MEN



Megan & I saw the new #A24 horror film #MEN. We were really looking forward to this one, from #AlexGarland, the director of #ExMachina & #Annihilation. And unfortunately, we can't recommend it.


It features great acting, the music is engrossing, the film is atmospheric, the locations they use are incredible, and there is one stalker-y scene in particular that is so well-done, very creepy and freaky....But overall, "Men" is very slow & weird (and I usually like slow & weird indie movies) and it doesn't really make a lot of sense. I also often like movies that don't wrap things up nicely in a perfect bow, & are left open for interpretation, but this one is a head scratcher, not in a good way. Where the movie fails is that the viewer doesn't feel compelled by what the film is trying to say. We can't fully root for our heroine to overcome her obstacles (whatever those truly are, who knows?), because it's not clear at all where the film is going or what exactly is happening.


The climax is way over the top visually with gory body horror, and I disagree with what they are trying to gross you out with (what they do almost goes against the theme of the movie). Megan felt like the film was trying to be strange just for the sake of being artsy. There are certain things set up that aren't followed through on, and there are flashes of half explanations, as well as glimpses of a really compelling story inside this movie. It never really manifests, fully, though.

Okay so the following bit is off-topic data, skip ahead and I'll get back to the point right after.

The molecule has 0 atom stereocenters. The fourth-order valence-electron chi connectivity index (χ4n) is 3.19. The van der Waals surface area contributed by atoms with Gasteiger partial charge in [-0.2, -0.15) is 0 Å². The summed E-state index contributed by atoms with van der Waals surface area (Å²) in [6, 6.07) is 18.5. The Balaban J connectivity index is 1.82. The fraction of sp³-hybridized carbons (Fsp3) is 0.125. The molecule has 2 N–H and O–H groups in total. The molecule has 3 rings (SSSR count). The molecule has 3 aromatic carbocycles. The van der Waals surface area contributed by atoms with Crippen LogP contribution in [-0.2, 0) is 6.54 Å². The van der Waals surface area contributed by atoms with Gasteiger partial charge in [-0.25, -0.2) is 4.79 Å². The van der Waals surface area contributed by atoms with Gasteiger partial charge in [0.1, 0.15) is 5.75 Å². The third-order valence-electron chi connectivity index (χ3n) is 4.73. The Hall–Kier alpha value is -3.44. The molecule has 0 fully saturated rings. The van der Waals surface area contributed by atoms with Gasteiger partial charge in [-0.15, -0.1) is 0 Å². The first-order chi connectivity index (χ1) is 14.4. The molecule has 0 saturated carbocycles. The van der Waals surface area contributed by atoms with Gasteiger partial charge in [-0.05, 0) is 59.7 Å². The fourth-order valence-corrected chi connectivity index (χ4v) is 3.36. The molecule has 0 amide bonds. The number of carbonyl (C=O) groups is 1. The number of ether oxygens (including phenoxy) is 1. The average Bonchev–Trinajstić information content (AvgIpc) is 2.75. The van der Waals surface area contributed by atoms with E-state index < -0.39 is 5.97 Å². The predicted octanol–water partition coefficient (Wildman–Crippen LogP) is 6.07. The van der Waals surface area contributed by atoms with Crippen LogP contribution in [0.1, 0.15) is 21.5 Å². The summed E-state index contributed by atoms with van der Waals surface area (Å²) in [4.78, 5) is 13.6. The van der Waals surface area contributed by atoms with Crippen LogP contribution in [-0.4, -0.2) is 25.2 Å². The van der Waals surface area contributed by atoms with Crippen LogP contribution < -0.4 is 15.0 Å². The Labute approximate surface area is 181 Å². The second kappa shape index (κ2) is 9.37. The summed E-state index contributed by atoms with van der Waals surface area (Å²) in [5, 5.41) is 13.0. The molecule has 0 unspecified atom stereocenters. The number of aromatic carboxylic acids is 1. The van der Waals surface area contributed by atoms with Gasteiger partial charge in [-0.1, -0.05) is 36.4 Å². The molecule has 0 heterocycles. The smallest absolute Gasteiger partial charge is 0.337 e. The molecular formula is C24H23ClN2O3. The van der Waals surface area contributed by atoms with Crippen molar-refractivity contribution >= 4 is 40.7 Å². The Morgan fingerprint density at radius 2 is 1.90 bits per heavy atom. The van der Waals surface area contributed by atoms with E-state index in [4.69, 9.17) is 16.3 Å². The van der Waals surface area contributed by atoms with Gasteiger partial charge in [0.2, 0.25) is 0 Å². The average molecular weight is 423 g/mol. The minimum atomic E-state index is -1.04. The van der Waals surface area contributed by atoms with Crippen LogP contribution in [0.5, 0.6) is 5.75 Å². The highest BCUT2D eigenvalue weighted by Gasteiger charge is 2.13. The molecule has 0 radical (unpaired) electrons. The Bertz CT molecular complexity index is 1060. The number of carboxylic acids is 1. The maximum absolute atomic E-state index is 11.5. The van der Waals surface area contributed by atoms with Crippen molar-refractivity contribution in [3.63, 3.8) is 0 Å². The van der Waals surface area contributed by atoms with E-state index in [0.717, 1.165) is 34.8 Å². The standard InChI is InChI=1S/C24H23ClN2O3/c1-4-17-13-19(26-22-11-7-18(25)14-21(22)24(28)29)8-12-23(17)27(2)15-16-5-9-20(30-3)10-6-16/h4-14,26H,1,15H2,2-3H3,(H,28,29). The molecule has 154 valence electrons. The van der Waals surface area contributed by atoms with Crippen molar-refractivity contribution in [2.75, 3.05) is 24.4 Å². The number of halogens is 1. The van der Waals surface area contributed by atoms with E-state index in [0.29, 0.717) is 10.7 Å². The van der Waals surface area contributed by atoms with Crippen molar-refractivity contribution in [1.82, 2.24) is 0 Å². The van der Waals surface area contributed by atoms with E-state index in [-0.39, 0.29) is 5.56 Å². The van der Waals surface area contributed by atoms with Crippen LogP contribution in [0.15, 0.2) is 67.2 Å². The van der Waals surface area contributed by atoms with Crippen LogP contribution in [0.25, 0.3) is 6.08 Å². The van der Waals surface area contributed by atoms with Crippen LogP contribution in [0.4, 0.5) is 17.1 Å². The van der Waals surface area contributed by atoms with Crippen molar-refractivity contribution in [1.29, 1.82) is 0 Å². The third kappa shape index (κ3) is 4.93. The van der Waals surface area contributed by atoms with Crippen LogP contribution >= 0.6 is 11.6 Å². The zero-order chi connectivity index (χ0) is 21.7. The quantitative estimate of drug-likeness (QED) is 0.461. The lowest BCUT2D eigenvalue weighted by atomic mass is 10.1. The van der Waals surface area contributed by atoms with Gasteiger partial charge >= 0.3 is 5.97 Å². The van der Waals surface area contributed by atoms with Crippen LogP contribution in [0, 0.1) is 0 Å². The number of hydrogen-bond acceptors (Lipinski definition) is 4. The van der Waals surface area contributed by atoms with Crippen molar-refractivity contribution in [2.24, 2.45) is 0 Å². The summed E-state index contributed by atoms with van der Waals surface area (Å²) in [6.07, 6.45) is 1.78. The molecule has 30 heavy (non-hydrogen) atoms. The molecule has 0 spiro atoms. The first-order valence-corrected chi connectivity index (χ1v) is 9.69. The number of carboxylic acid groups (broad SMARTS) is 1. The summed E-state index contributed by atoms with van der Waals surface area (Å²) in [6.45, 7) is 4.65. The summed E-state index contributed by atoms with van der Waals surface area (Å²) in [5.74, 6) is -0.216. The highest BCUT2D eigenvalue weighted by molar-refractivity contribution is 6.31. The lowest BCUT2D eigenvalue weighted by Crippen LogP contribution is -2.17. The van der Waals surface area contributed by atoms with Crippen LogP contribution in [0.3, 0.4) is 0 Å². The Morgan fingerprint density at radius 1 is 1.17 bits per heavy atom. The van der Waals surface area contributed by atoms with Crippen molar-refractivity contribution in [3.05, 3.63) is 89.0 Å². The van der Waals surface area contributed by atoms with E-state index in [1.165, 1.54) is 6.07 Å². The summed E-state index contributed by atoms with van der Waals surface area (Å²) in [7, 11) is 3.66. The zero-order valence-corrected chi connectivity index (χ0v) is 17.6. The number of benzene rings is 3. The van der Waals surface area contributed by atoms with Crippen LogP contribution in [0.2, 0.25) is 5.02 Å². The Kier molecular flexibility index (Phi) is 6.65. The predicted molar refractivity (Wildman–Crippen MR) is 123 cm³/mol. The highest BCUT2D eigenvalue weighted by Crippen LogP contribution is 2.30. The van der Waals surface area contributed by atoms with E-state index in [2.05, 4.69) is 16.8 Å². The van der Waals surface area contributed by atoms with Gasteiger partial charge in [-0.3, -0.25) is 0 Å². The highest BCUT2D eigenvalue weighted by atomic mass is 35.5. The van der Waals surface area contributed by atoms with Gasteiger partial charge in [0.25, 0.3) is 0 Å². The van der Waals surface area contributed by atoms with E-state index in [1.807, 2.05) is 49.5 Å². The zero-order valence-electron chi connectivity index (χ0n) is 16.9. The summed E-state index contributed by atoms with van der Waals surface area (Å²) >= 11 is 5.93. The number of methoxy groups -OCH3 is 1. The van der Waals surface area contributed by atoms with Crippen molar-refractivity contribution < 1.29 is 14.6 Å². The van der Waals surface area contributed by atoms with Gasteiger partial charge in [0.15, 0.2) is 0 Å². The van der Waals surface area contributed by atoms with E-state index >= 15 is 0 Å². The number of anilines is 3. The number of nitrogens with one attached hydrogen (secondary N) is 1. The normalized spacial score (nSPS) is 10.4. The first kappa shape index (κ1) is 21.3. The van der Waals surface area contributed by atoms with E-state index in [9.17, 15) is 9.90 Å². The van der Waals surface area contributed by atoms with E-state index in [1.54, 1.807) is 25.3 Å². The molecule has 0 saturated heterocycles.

The main character is Harper, expertly played by the talented #JessieBuckley, & she is haunted and grieving from the suicide of her husband, who was abusive & toxic towards her. I wish we could know more about Harper other than she's a woman dealing with trauma...She escapes to the countryside to get away, and every man there in the village is played by the amazing #RoryKinnear, who knows why, all men are the same, perhaps? There's a lot of scenarios depicting how crappy men are to women, without showing much redeeming qualities for any of the MEN in the movie, and I'm not sure women are portrayed in a way that shows them as more than victims. Harper definitely fights back, but I can't really explain to what end.

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